...And The Accident That Wasn't?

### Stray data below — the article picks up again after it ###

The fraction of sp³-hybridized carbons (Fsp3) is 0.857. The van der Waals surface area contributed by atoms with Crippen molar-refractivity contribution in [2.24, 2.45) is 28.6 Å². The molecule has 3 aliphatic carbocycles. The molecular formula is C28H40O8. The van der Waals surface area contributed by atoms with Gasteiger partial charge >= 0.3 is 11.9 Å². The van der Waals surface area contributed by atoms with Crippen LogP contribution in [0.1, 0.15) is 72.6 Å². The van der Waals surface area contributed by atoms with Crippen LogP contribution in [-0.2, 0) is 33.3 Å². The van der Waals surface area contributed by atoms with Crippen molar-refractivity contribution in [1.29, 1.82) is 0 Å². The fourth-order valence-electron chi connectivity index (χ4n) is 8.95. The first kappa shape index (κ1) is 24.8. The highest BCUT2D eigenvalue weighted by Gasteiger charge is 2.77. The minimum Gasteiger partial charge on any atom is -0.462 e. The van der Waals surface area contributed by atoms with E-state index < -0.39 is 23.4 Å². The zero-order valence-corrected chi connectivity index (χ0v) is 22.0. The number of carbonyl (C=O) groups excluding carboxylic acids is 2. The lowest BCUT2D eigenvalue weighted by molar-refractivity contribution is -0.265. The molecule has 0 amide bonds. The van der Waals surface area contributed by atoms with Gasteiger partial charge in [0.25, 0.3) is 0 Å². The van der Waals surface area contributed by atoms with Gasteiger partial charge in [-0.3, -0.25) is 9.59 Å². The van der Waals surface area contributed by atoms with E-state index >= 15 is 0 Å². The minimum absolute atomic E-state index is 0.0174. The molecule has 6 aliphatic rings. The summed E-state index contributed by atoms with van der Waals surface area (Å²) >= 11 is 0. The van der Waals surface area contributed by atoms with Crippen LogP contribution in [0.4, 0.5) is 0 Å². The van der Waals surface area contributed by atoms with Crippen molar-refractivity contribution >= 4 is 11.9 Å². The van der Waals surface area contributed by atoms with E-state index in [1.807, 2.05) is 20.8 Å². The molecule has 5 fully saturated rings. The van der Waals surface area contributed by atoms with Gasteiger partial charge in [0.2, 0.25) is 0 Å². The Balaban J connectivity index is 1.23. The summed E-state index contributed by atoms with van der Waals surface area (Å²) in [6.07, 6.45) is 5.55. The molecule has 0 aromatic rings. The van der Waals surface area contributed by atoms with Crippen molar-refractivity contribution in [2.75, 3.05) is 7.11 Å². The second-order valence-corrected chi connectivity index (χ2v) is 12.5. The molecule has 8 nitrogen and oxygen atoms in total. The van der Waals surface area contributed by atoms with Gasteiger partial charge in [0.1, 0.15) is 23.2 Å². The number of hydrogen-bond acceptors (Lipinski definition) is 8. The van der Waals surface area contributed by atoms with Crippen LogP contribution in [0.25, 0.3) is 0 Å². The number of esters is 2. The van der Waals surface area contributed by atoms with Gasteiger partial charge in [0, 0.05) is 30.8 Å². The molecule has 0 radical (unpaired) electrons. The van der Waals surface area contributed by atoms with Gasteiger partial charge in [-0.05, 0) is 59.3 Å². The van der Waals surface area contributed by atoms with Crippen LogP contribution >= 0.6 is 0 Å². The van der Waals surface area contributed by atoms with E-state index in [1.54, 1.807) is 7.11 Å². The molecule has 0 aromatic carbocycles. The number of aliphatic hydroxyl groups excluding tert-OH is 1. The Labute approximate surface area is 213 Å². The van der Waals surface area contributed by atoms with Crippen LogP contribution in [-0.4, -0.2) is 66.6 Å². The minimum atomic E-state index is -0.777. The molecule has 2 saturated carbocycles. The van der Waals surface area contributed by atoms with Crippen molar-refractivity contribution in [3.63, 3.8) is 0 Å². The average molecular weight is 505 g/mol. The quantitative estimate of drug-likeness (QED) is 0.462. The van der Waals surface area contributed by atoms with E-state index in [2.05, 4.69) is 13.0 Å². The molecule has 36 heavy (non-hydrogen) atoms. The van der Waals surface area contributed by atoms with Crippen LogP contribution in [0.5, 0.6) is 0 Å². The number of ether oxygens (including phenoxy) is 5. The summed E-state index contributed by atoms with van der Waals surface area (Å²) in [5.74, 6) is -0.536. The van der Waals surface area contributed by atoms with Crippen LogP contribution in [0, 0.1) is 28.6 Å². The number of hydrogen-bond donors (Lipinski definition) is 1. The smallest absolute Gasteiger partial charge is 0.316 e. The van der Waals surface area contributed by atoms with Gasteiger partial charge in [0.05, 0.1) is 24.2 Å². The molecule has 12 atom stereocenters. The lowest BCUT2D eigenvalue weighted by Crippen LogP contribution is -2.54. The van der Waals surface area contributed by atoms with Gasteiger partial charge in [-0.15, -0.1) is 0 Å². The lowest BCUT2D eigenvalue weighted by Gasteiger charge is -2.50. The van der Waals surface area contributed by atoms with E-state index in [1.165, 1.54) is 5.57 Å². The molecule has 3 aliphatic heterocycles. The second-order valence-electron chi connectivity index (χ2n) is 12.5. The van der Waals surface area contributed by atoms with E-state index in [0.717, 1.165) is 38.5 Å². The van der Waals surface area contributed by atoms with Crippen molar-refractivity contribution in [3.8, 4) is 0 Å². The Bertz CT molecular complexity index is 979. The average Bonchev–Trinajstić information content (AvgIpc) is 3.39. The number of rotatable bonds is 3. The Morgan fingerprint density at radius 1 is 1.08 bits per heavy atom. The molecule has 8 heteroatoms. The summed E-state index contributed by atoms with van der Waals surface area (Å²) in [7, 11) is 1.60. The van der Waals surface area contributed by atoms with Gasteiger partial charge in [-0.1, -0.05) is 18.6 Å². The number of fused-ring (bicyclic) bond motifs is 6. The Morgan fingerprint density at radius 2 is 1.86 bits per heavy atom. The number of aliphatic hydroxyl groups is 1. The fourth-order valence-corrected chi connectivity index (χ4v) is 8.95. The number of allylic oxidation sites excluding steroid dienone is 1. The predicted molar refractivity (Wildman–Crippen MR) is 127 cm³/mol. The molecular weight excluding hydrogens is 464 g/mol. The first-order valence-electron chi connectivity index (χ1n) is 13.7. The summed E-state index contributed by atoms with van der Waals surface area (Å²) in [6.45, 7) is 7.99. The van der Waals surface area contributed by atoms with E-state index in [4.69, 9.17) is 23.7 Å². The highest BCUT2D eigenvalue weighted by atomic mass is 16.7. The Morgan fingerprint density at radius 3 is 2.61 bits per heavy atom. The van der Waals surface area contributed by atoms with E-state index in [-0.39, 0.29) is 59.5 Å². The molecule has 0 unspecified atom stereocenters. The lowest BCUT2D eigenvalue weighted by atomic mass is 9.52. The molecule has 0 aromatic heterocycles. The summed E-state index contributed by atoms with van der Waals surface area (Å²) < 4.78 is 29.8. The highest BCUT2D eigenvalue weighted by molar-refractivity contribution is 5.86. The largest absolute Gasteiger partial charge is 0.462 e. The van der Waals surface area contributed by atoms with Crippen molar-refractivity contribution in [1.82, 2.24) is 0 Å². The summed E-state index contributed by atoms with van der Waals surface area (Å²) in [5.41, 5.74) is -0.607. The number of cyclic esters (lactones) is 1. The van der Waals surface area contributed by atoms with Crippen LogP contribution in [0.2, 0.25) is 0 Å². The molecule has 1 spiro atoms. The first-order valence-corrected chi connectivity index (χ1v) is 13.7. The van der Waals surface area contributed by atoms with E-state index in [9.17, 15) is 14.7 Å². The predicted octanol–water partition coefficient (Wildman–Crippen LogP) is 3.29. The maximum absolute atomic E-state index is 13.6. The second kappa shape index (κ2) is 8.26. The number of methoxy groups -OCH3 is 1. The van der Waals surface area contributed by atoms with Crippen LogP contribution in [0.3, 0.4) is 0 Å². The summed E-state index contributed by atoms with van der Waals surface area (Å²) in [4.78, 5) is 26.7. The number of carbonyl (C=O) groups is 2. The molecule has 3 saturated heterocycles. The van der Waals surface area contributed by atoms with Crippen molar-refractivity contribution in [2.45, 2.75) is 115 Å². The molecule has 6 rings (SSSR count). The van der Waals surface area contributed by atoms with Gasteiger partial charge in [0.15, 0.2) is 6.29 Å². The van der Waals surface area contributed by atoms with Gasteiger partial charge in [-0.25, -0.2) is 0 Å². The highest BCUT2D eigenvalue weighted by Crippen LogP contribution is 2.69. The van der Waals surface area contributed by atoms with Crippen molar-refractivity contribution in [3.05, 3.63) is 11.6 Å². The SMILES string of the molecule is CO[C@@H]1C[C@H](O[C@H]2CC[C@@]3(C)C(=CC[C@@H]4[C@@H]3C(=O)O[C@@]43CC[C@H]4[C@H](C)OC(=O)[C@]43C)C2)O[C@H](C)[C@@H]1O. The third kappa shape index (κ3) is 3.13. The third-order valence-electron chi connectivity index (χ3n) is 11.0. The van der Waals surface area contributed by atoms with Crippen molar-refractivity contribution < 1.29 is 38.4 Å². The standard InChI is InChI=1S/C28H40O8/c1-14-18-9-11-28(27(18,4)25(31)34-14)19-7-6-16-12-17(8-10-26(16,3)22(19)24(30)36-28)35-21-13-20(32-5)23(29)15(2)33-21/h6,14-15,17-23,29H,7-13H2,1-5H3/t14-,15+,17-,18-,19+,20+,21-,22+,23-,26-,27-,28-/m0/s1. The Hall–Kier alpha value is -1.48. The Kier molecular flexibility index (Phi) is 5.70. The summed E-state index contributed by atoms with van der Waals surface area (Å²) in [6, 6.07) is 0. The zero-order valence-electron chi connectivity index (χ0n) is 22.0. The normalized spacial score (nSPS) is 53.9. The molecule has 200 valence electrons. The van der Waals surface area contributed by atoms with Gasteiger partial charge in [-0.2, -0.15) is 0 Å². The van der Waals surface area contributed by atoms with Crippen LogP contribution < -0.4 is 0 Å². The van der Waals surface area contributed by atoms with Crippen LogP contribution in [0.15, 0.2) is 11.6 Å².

Fortunately, all that can be harmed are the egos and reputations of a newspaper and an airline in a fracas over an incident in Hong Kong Aug. 30. The London Daily Telegraph, quoting unnamed sources, claimed in an Oct. 14 story that a Cathay Pacific Boeing 747-400 flew "uncontrolled" for three minutes over Hong Kong, almost hit a mountain and nearly stalled while on a go-around at Chep Lap Kok Airport. In a subsequent story in The Standard, the airline insists "the aircraft was never, at any stage, close to terrain ..." and was "always comfortably above any speed which could have led to a stall." One thing the paper and the airline do agree on, however, is that sometime during the missed approach, the autopilot became disengaged. The flight from London was uneventful until about four miles from touchdown when a wind-shear warning went off. The crew aborted the landing and began setting up for a second try. According to the Daily Telegraph story, the crew thought the autopilot was still engaged and wrote off the plane's unusual directional changes to the rough weather. The paper says it was three minutes before the crew realized nothing (or no one) was flying the plane and that in the meantime it had veered almost 180 degrees off course and came close to a nearby mountain peak. The Chinese Civil Aviation Department refuted the claim, saying the plane deviated from its course by 25 degrees in either direction. The department did, however, tell the airline to remind all of its flight crew staff of the correct procedures for a go-around "and the associated use of the autopilot." We can't wait to see the movie.